The burden that any sequel carries is one of story. Once Iron Man's history has been revealed, and his superhero talents established, it all comes down to imagination. Does "Iron Man 2" have the right stuff? No. The hardware is wonderful. The suit is still a treat to watch: wax on, wax off. But the rest, the loud climactic battle, the flights at supersonic speeds, all of it is familiar. Fall back position: craft a great screenplay. Otherwise, the thrill is gone.

Babies

French filmmaker Thomas Balmes traveled the world to capture some remarkable footage of babies. Just babies. No voice over, no talking heads, no experts opining about early childhood develpment. The only dialogue is baby dialogue, which means lots of oohing and aahing — and crying. And these kids can cry. The cast is four little guys, so to speak: Hattie, a girl, raised in downtown San Franciso; Bayar, a boy, from the plains of Mongolia; Mari, a girl, residing in a small apartment in Tokyo; and Ponijao, growing up in the Himba tribe on the dusty plains of Nambia.

Balmes, camera rolling, is there for their birth and he is there through the many months as they grow ever more independent. The film is a kind of visual journey that reveals, in so many remarkable ways, our deep commonality. Though the cultures are decidedly different, and the manner of parenting varied, children in all corners of the world are, unequivocally, loved and valued. Mari and Hattie live lives of structure, surrounded by urban technology, infant classes, and mothers who, on occasion, helicopter. In contrast, Bayar and Ponijao crawl freely about, tended by an extended family, or no one at all, Bayar pausing to suckle his mother or take a brief nap. Ponijao makes his way on all four across the grass steppes with animals, goats and cattle about, paying him no mind.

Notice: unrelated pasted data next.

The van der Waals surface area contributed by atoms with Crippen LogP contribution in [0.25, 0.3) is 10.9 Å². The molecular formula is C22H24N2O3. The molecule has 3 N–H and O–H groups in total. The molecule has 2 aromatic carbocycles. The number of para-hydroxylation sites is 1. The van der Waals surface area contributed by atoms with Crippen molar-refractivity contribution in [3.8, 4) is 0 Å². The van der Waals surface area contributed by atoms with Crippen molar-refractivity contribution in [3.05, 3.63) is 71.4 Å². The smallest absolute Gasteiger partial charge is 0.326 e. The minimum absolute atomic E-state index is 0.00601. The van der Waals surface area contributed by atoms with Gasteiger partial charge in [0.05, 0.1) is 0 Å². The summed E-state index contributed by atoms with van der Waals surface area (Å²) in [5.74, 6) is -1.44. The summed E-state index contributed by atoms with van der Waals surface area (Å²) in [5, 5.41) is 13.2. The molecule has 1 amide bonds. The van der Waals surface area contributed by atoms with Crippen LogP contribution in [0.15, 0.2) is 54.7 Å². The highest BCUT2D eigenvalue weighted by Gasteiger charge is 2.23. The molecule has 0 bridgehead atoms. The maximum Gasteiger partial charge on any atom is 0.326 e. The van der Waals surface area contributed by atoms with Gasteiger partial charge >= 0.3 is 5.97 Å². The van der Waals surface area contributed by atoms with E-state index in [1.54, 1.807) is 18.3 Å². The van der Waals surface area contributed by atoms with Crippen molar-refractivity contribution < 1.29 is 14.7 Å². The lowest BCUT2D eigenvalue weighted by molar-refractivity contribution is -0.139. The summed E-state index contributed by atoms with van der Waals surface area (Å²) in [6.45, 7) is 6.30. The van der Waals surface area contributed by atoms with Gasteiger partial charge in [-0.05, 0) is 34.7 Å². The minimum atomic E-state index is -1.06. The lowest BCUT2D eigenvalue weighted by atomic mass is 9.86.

Each of the children, to the delight and concern of the audience, test themselves over and over as the journey to personhood is revealed. Young children are clearly resilient and trusting, and, in their own way, courageous. They move incrementally ever farther away from the embracing arms of their mothers and into a brave new world. Starting with that first wobbly step. And, thanks to Thomas Balmes we're there to witness this deeply human and universal story.